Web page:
6.23 Confucius said, “When a cornered vessel no longer has any corners, should it be called a cornered vessel? Should it?” – The Analects, quoted in Wing-Tsit Chan’s Source Book in Chinese Philosophy, Princeton University Press, Princeton, New Jersey, 1963
The Confucian school, like many other schools of Chinese philosophy, had a theory about names and actuality, commonly called the “rectification of names.” The Confucians held that the rectification of names was an ethical project, not merely a metaphysical or logical concern, because all things must be fit into their proper scheme in the universe. But you don’t have to be a Confucian to want to set the record straight on Buddhism and the quotes about it attributed to various luminaries and used to promote (or defend?) the dharma.
To wit: There are two similar versions of a prominent Einstein quote on Buddhism floating around the web, reproducing themselves in viral fashion. They are:
Buddhism has the characteristics of what would be expected in a cosmic religion for the future: It transcends a personal God, avoids dogmas and theology; it covers both the natural and the spiritual, and it is based on a religious sense aspiring from the experience of all things, natural and spiritual, as a meaningful unity.
The religion of the future will be a cosmic religion. It should transcend personal God and avoid dogma and theology. Covering both the natural and the spiritual, it should be based on a religious sense arising from the experience of all things natural and spiritual as a meaningful unity. Buddhism answers this description. If there is any religion that could cope with modern scientific needs it would be Buddhism.
These quotes are rarely said to come from a particular book or speech, but we sometimes see this attribution:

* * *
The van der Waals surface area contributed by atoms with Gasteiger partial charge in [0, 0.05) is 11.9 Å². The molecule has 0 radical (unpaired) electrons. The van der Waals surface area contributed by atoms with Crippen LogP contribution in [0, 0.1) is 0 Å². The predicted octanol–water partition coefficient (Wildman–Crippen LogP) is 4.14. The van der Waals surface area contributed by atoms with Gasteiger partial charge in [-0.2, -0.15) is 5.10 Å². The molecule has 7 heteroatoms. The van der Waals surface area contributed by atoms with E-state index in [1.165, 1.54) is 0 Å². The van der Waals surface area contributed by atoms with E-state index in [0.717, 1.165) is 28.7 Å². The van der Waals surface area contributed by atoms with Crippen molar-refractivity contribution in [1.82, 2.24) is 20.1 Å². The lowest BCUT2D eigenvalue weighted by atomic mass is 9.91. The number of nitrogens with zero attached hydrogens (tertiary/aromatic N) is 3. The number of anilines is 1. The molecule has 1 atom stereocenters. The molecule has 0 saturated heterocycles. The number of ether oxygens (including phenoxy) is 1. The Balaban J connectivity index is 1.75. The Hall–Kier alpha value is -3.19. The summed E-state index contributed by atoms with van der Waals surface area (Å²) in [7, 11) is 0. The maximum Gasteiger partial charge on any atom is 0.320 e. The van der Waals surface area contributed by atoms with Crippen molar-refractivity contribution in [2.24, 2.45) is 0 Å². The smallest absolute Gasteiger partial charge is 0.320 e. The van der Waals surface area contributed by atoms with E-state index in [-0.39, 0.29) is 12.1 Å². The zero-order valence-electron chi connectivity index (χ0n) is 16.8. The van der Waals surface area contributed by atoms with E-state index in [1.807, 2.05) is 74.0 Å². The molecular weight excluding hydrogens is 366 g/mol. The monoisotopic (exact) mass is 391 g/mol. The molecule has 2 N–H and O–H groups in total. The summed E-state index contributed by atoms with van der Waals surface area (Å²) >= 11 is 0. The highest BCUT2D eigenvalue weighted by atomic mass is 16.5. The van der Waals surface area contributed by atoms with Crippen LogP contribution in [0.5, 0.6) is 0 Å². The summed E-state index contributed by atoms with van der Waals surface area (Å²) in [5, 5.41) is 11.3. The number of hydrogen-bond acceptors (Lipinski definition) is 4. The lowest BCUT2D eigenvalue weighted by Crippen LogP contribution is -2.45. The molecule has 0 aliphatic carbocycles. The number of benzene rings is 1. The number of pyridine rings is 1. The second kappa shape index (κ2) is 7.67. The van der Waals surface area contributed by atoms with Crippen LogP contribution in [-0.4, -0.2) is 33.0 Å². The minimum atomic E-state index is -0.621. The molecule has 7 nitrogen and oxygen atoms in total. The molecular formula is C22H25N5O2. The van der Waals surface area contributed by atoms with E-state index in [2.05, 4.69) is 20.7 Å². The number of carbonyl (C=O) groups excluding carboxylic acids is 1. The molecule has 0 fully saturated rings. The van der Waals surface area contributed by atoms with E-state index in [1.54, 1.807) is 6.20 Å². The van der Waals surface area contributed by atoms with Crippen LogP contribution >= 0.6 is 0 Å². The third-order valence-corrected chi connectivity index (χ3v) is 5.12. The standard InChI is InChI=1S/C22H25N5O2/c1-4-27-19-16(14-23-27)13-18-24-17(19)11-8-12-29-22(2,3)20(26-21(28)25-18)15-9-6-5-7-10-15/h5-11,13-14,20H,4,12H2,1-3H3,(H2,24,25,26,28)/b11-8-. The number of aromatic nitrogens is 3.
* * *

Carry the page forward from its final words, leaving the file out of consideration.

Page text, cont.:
Albert Einstein, The Human Side, edited by Helen Dukas and Banesh Hoffman, Princeton University Press, 1954
Now, this book is subtitled New Glimpses From His Archives and is not by Einstein, so the quote may not actually be his, but someone quoting him or paraphrasing him, as pointed out on the E-Sangha discussion forums (see below for more on that). The two slightly different versions of the quote given above may lend support to that theory. But if so, this should be noted when the quotes are used. A Google Books search of The Human Side yields no hits for the word “Buddhism” but rather one and only one for “Buddha”:
What humanity owes to personalities like Buddha, Moses, and Jesus ranks for me higher than all the achievements of the enquiring and constructive mind.
So these quotes seem to be spurious. (Some pages of the book are omitted from Google’s preview, but the entire book seems to be searchable. As I haven’t read the book myself I admit the possibility that these quotes may lurk elsewhere in the work — if so, perhaps some intrepid searcher will at last unearth them.) There is much valuable discussion of this very issue on WikiQuote, the discussion forums of the Buddhist Society of Western Australia, and E-Sangha. (You need to be registered to view the E-Sangha boards.) Also look at Religious Tolerance‘s comments on this issue.
If you Google these quotes, you’ll find they’re all over the place on sites devoted to Buddhism, Einstein, and science, from The Buddhist Blog to the Progressive Buddhism blog (which recently had a long back-and-forth about a spurious Buddha quote [make that “possibly spurious” — see comment below] used by Paul Carus, author of the popular Gospel of Buddha.) A bogus Einsteinism also appeared in Tricycle promotional material several years back before the sagacious Kenneth Kraft set the record straight.
Bogus quotes reproduced on the web are a problem that comes up quite often. I think one of the candidates in this current, already exhausting Presidential election cycle got caught in a trap like this, and the more we rely on the web and neglect primary sources (and actual books), the more this will happen, and it may give us something much more pernicious than this Einstein issue.
So these quotes, interesting and entertaining as they are, should be shelved, or at least have the Einstein attribution removed, until someone can tell us from whence they originally came.
– Philip Ryan, Web Editor
Thank you for subscribing to Tricycle! As a nonprofit, we depend on readers like you to keep Buddhist teachings and practices widely available.